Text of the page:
Breastfeeding, maternal health and everyday living
Q.14 The Guidelines recommend that mothers should stop breastfeeding gradually, and not suddenly or abruptly. What does 'gradually' mean?
For mothers known to be HIV-infected who decide to stop breastfeeding at any time, “gradually” means within one month. Stopping breastfeeding abruptly is not advisable as it may cause engorgement which may be painful for the mother.
Before cessation, health workers should discuss with the mother what foods she will give to her infant after stopping breastfeeding and if these will be sufficient for the child's growth and development. Health workers should also help mothers plan how they will comfort their babies when they cry or when they are tired or upset, without offering the breast. Mothers or infants who have been receiving ARV prophylaxis should continue prophylaxis for one week after breastfeeding is fully stopped.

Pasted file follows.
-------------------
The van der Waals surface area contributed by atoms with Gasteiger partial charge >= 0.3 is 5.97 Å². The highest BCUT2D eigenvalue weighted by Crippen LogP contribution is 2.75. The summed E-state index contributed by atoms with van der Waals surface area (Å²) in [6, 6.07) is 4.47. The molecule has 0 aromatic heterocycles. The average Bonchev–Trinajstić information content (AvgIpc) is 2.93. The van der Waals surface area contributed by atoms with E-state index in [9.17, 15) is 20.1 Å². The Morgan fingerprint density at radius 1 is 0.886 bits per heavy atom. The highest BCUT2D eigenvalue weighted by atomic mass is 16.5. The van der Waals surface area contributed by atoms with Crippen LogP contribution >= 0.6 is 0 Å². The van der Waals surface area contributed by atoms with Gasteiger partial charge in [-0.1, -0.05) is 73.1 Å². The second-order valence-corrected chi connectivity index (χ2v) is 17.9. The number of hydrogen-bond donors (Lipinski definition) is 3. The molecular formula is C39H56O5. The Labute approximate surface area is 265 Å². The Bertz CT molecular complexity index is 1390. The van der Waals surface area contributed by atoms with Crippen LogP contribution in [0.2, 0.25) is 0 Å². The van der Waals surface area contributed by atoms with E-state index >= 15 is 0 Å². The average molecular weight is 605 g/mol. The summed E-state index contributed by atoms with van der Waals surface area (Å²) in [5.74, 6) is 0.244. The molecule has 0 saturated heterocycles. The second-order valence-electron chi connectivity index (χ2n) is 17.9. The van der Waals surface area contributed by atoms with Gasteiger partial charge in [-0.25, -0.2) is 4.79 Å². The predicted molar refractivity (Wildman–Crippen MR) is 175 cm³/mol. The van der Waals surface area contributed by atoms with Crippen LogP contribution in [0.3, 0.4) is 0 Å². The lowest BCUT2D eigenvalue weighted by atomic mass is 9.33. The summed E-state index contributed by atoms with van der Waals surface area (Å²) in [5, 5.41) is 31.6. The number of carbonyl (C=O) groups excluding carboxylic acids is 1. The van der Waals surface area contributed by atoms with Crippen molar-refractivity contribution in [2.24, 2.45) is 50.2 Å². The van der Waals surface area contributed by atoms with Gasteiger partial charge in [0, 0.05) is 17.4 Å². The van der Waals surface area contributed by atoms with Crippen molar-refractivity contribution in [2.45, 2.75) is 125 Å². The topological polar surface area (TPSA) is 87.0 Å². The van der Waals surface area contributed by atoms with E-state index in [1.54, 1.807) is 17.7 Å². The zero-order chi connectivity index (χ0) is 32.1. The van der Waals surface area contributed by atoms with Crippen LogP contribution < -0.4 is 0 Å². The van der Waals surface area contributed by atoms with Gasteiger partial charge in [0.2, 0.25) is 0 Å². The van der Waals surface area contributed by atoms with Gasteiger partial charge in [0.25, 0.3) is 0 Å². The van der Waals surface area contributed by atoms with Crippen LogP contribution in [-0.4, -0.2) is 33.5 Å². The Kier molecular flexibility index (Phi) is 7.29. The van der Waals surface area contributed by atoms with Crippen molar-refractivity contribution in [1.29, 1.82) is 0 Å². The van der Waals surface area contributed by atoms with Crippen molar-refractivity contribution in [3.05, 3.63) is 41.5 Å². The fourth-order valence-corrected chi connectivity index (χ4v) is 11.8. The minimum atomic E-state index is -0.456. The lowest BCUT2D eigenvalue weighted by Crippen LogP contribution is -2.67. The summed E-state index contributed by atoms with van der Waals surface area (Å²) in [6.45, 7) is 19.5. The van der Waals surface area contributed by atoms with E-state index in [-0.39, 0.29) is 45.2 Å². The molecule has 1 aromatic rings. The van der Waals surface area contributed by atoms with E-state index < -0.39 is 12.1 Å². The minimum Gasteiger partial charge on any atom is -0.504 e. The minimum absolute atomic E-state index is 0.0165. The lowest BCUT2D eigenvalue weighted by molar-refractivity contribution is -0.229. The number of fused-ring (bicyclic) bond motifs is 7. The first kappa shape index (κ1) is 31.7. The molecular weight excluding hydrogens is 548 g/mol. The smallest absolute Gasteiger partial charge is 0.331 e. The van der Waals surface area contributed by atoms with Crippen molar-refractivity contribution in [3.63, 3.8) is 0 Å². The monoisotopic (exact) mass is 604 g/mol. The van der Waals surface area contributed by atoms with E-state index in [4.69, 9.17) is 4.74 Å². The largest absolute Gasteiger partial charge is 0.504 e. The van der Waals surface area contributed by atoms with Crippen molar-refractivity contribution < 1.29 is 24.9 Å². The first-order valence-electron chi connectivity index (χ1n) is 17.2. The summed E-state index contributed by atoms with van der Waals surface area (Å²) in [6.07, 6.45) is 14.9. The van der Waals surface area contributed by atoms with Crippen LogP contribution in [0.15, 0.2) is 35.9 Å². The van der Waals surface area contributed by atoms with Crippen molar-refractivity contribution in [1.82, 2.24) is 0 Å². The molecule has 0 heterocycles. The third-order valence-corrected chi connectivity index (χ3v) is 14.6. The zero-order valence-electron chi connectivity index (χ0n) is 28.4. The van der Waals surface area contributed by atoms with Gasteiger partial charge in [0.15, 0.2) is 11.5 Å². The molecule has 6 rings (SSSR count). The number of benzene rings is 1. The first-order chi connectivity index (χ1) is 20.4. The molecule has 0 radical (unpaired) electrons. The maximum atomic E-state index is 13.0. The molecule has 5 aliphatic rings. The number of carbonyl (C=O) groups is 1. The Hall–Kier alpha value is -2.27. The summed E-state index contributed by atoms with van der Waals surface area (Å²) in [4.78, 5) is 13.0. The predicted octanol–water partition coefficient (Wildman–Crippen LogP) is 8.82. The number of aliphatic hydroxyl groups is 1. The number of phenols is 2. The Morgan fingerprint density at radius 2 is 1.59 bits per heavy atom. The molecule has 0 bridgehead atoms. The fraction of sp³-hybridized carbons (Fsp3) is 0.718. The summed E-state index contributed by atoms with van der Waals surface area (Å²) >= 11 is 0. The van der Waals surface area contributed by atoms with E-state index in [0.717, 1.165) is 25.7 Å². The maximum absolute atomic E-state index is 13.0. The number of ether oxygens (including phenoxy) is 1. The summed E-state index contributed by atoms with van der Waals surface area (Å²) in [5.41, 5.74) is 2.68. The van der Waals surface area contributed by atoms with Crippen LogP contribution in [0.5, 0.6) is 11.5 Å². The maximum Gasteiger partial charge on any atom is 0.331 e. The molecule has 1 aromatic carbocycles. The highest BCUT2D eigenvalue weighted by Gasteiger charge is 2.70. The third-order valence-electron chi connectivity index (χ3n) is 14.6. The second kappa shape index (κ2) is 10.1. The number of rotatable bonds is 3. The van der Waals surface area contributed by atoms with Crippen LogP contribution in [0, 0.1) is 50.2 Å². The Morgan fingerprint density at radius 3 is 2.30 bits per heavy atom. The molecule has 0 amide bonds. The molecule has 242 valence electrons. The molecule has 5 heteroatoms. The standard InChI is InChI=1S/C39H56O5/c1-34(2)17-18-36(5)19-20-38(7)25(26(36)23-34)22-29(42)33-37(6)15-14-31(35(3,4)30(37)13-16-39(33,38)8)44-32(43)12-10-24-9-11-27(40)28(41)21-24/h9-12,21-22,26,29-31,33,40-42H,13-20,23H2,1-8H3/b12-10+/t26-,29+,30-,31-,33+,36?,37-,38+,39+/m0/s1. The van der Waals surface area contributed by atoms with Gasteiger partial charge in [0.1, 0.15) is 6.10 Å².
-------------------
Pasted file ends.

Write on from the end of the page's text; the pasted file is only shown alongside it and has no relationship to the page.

To stop gradually, a mother will need to teach her baby to drink expressed breast milk from a cup, and then replace one breastfeed with a cup feed each day. The number of cup feeds per day can be increased each few days, until the baby is taking enough and the mother can stop putting the baby to the breast. Cup feeds of breast milk can then be substituted with infant formula or other suitable breast-milk substitute or milk, depending on the age of the baby. During this process, if the mother or baby is not receiving ARVs to prevent HIV transmission, then breast milk may be heat-treated to destroy HIV. (See Q16 for more information on heat treatment.)